“We’ve revised the Rules of Engagement.”
In 1992, a siege took place on Ruby Ridge–a remote corner of Idaho–about 40 miles from the Canadian border. The FBI surrounded the crude mountain home of the Weaver family, and the siege lasted for a total of 11 days. The Weaver family consisted of: Weaver, his wife Vicki, four children, and a young man named Kevin Harris. When the siege concluded, questions began to emerge about the event–was the situation unavoidable? Did the use of extreme force exacerbate the situation? Were there ever any alternatives?
The film The Siege at Ruby Ridge traces the fortunes of the Weaver family beginning with the wedding of former Green Beret, Randy Weaver (Randy Quaid) to Vicki (Laura Dern) in Iowa in the 1970s. The first part of the story sets the stage for the rest of the film and concentrates on the Weaver’s religious beliefs–these beliefs involved an imminent Armageddon, heavy reliance on Old Testament doctrine, and strong anti-Semitic theories about government control. The Weavers attended church, but soon found it wasn’t strict enough for their beliefs. The Weavers eventually decided to withdraw from a society they found distasteful and moved to Idaho with a solid plan to disconnect from the world.
Once in Idaho, the Weavers become involved with the Aryan Nation, and when Randy is arrested by the ATF for selling illegal weapons, the situation spins out of control.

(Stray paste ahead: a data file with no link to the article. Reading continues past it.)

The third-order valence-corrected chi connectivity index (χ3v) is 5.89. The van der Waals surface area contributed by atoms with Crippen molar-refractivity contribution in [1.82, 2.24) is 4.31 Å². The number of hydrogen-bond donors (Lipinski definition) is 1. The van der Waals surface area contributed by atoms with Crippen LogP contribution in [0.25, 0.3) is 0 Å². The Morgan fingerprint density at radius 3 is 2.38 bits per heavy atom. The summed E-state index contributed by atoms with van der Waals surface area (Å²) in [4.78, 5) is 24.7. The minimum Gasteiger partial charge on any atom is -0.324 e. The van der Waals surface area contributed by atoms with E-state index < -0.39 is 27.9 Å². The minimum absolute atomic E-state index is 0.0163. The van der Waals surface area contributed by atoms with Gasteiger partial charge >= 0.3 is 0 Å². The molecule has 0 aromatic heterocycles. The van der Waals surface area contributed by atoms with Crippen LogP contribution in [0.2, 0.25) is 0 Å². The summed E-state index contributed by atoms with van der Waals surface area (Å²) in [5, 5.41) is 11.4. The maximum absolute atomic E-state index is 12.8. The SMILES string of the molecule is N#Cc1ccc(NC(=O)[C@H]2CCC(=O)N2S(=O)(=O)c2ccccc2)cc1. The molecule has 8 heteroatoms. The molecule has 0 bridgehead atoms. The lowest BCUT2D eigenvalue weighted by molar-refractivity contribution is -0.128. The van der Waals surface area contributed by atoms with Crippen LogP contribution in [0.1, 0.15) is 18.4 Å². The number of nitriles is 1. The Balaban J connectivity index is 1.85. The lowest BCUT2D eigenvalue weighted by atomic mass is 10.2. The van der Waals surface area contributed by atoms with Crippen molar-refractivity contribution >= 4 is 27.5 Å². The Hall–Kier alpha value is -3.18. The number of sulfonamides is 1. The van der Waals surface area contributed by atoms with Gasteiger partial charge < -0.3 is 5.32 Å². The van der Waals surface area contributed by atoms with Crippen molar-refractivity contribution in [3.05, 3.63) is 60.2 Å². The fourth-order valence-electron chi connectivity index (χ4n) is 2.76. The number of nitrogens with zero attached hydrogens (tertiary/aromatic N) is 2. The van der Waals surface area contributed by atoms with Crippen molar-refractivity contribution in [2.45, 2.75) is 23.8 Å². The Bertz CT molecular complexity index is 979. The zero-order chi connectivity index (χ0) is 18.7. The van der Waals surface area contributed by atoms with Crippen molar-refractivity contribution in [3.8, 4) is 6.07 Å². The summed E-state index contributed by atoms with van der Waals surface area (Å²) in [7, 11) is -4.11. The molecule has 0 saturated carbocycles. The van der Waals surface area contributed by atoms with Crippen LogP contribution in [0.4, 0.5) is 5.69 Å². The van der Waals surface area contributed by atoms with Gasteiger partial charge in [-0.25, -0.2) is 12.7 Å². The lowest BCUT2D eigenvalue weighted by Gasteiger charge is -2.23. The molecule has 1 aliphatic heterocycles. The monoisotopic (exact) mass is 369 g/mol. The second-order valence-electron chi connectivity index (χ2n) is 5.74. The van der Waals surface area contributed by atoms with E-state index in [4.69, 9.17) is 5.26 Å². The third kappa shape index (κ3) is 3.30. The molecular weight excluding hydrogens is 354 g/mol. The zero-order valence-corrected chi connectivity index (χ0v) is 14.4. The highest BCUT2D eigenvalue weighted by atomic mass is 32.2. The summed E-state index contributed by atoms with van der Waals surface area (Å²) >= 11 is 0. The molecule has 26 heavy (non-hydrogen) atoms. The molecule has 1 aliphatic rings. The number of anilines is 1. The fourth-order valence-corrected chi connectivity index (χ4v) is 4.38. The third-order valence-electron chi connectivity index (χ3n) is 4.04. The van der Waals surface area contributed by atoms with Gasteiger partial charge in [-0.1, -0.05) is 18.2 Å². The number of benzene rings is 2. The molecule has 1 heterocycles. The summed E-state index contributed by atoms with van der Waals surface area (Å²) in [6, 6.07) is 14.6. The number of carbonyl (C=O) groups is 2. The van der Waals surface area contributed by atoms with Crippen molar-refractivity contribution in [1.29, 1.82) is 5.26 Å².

The film The Siege at Ruby Ridge is a riveting treatment of the story. Laura Dern is well cast as Vicki Weaver–the inflexible backbone of the Weaver family–she’s single minded, stubborn, and unrelenting. The film indicates that Vicki ruled the family–making most of the decisions. Relatives are alarmed and concerned as the Weavers drift farther into isolation and paranoia, but no one seems able to reach Vicki.
Many questions remain about the siege, and the film tackles the biggest–most crucial question–by playing two different scenarios. The first incident of gunfire is relayed according to the federal marshal’s version, and also according to Kevin Harris’s version. But one of the main criticisms of the film is that it fails to make several other crucial moments clear. How did the Weavers slide from their insular dogmatic beliefs to rubbing shoulders with the Aryan Nation? What communication–if any–existed between the snipers and the negotiators? Who was in charge of the operation? No doubt this is where a good solid documentary would prove useful. The film remains, overall, a good attempt to convey the insanity that took place on Ruby Ridge. While the Weavers are not portrayed sympathetically (just ask yourself if you’d like them as neighbours), the film effectively depicts the flattening of their family unit by massive manpower, war machinery and the inefficient churning of bureaucracy.